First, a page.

‘The risks related to snow melt are lower’: Below-normal snowpacks in Okanagan dampen flood risks
There is some encouraging news on the flood-risk front from the BC River Forecast Centre.
Hydrologist Jonathan Boyd said the risk of snow melt related flooding in the Okanagan-Similkameen region this year is lower than in recent flood years.
As of Feb. 1, the Okanagan snowpack was 86 per cent of normal, while the Similkameen snow pack was 74 per cent of normal. Fresh data will be released next week, but Boyd expects snow packs will continue to be below normal.
That’s good news for anxious B.C. interior residents after two consecutive years of serious flooding in some areas of the Okanagan, Similkameen and Boundary regions.
“If you wanted my opinion on flood risk, of course a lower snowpack is better. But that causes a separate issue with regards to drought and water supply levels in the summer,” Boyd said.
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“Usually for operations sake and water management, planning is easiest when conditions are around normal. But if it was purely about the risk of flooding, the lower the snowpack, the lesser the risk.”
It was a different story last year. The snowpack level in the Okanagan on Feb. 1, 2018, was 131 per cent of normal. The Similkameen was 135 per cent of normal.
In 2017, there was a stark contrast in January snowpack levels. However, the region still experienced flooding.
In 2017, the Okanagan snowpack was at 79 per cent of normal as of Feb. 1, while the Similkameen was 73 per cent of normal.
“Flooding can be caused by the rapid melt of snow, which occurred last year in 2018 for a lot of the tributaries, so Mission Creek and areas in the Similkameen basin,” Boyd said.
“However, in 2017, the flooding really was isolated more for Okanagan Lake itself, and the result was just sustained intense rainfall systems that fell on the basin throughout April and May.”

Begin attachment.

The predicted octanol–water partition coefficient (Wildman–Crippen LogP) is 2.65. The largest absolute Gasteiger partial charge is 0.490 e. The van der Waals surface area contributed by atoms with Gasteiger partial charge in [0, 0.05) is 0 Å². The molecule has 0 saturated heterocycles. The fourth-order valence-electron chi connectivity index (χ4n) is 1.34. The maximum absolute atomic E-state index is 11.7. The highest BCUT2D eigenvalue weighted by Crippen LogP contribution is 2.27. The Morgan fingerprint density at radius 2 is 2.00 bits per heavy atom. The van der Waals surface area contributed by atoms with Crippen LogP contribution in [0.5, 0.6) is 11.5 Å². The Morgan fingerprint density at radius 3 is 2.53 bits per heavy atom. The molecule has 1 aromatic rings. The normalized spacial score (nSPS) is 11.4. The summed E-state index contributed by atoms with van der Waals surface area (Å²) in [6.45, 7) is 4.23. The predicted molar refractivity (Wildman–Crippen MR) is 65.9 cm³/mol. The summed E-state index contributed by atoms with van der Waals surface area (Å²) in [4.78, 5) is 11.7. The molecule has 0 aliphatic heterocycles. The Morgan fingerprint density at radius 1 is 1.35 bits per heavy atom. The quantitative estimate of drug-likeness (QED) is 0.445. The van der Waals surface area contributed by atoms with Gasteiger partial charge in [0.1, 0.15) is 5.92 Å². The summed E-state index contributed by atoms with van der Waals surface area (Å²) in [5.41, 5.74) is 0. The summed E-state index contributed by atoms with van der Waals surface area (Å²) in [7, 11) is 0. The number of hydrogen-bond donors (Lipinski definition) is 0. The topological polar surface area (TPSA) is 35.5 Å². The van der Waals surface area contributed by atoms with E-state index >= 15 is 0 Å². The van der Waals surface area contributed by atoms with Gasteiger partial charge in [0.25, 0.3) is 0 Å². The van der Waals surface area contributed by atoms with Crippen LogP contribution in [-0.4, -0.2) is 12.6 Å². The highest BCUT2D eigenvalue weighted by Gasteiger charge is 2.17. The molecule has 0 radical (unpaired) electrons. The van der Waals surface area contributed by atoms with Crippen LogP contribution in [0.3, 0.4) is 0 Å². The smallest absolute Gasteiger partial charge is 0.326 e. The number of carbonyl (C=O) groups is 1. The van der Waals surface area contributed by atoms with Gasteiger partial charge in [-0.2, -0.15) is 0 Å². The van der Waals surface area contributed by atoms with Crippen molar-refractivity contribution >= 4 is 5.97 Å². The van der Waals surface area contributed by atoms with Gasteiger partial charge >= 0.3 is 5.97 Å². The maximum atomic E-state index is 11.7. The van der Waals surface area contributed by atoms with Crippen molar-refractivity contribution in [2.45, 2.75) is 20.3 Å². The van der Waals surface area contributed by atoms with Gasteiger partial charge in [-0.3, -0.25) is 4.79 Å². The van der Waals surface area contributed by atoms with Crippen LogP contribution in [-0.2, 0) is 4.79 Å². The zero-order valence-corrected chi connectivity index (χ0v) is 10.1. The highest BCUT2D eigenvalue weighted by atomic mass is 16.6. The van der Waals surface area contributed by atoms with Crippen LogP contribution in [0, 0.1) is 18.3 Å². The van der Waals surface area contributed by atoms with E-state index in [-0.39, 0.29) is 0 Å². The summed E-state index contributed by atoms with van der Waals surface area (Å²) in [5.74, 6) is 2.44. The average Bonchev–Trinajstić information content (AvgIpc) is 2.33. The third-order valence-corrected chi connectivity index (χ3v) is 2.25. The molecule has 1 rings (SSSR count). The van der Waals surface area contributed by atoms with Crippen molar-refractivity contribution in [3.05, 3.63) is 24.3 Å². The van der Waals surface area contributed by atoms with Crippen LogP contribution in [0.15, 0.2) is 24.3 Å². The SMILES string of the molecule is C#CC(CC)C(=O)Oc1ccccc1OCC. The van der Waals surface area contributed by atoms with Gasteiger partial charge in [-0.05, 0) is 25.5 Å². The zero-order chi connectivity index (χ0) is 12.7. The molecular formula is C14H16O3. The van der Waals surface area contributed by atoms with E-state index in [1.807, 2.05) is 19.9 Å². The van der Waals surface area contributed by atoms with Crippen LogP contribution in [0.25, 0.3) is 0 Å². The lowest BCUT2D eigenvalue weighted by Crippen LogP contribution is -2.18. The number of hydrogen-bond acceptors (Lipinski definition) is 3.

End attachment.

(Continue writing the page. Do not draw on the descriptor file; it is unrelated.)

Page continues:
Boyd said by Mar. 1, 75 per cent of the total snow fall accumulation has occurred for the season, which means there is still a quarter of the season ahead that can add to the snowpack.
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“As long as the snowpack is near normal, the worst-case scenario is a delayed melt period, so cold temperatures through April followed by one to two weeks of sustained hot weather melting the snow rapidly,” he said.
“Then that’s followed by a very, very heavy rainfall event, and that is what happened last year and flows got extremely high in several locations in the Okanagan.”
He said the Okanagan has unique topography and is susceptible to variable flood risks.
“The Okanagan is unique in that it can be susceptible to snow melt-related flooding and then also rainfall-related flooding in the spring, whereas some of the bigger rivers in the province are isolated specifically to snow melt,” Boyd said.
But as of now, he said the snowpack levels are encouraging.
“The risks related to snow melt are lower at this moment in time.”
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